Reverse transcription-polymerase chain reaction (RT-PCR)

Total RNA was extracted using TRIzol reagent from the core needle biopsy of the tumor of the thigh. No material was available from the tumor of the neck. Then, 1 μg of total RNA was reverse-transcribed in a 20 μl reaction volume using iScript Advanced cDNA Synthesis Kit for RT-qPCR according to the manufacturer’s instructions (Bio-Rad). The cDNA was diluted to 50 μl and 2 μl (corresponding to 40 ng of total RNA) were used as template in subsequent PCR assays. As a positive control, a mesenchymal chondrosarcoma known to carry the HEY1-NCOA2 fusion was used (12). The 25 μl PCR-volume contained 12.5 μl of Premix Taq (Takara Bio Europe/SAS, Saint-Germain-en-Laye, France), 2 μl of diluted cDNA, and 0.2 μM of each of the forward HEY1-F1 (CGAGGTGGAGAAGGAGAGTG) and reverse NCOA2-E13-R3 (AGTTGGGCTTTGCAATGTGA) primers. Both samples were tested for expression of the HEY1 gene to assess the quality of RNA and cDNA synthesis. The PCR components were the same as above except that the primer combination HEY1-F1 and HEY1-551R (CTCCGATAGTCCATAGCAAGG) was used. The PCRs were run on a C-1000 Thermal Cycler (Bio-Rad) using the following cycling conditions: an initial denaturation at 94°C for 30 sec followed by 35 cycles of 7 sec at 98°C, 30 sec at 55°C and 2 min at 68°C, and a final extension for 5 min at 68°C.

Four microliters of the PCR products were stained with GelRed (Biotium, Hayward, CA, USA), analyzed by electrophoresis through 1.0% agarose gel, and photographed. The amplified fragment was purified using the Qiagen gel extraction kit (Qiagen). Direct (Sanger) sequencing was performed using the light run sequencing service of GATC Biotech (http://www.gatc-biotech.com/en/sanger-services/lightrun-sequencing.html). The BLAST software (http://www.ncbi.nlm.nih.gov/BLAST/) was used for computer analysis of sequence data.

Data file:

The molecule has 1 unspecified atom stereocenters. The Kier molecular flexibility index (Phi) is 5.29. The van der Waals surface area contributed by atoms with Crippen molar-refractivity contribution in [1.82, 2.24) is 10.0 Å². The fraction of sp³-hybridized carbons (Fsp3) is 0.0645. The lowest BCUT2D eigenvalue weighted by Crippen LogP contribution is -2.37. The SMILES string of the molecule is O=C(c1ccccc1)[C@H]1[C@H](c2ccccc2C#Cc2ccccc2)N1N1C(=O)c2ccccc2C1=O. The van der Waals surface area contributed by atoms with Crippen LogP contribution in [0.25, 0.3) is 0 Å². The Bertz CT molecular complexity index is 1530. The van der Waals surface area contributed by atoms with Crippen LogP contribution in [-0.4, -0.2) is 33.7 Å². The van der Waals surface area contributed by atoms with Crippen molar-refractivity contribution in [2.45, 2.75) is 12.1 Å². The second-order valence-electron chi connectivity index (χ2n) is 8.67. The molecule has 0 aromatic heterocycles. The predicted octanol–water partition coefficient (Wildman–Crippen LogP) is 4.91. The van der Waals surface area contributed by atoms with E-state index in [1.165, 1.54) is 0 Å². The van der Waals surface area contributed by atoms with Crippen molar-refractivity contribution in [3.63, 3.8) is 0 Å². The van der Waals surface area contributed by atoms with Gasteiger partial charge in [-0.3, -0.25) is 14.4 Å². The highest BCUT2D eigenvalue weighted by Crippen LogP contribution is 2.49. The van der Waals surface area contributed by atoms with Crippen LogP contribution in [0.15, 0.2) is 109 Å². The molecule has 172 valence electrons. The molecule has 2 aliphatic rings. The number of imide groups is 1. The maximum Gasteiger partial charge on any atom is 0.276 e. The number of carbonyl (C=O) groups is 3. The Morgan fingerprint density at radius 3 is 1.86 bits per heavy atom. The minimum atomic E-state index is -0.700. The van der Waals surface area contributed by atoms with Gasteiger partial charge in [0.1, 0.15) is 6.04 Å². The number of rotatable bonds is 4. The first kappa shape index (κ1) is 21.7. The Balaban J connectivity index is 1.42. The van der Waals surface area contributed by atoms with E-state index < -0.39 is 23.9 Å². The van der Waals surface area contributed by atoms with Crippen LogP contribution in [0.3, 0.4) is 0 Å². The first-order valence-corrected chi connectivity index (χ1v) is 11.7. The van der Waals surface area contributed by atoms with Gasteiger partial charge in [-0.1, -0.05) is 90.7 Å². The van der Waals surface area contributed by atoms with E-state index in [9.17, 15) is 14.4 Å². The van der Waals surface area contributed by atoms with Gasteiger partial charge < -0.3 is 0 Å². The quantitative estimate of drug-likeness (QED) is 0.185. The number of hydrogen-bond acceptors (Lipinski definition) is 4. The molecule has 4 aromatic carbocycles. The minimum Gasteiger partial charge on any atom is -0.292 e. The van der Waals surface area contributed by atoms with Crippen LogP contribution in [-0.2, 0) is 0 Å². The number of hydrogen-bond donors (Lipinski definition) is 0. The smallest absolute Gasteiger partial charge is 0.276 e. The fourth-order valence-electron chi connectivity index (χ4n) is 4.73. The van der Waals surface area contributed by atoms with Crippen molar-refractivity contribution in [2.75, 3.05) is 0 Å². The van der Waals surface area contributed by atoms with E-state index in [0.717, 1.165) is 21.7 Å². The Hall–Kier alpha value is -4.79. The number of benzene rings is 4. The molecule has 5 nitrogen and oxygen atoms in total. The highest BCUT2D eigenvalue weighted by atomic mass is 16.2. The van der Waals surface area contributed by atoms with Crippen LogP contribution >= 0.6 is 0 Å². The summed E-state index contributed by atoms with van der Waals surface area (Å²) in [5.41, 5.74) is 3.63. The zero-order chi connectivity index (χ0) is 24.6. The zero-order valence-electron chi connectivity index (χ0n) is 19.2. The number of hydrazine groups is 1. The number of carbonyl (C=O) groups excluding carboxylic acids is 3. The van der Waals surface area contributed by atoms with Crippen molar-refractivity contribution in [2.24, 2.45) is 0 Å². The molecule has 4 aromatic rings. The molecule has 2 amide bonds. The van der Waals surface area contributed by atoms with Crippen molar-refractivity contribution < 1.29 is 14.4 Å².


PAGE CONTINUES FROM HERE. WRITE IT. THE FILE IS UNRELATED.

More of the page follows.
Results

The G-banding analysis of cells cultured from the tumor of the neck yielded the karyotype 46,XX,add(6)(q23),add(8)(p23),del(10)(p11),+12, −15[6]/46,XX[5] (Fig. 2A), whereas a normal karyotype, 46,XX, was found in the tumor of the thigh.

RT-PCR with the HEY1-F1/NCOA2-E13-R3 primer combination amplified a single cDNA fragment in both the tumor of the thigh and the positive control (Fig. 2B). Sequencing of the amplified fragment showed that exon 4 of HEY1(nt 531 in sequence with accession number NM_012258 version 3) was fused to exon 13 of NCOA2 (nt 2768 in sequence with accession number NM_006540 version 2) (Fig. 2C). Normal HEY1cDNA fragments were amplified in both cases (Fig. 2B).

Discussion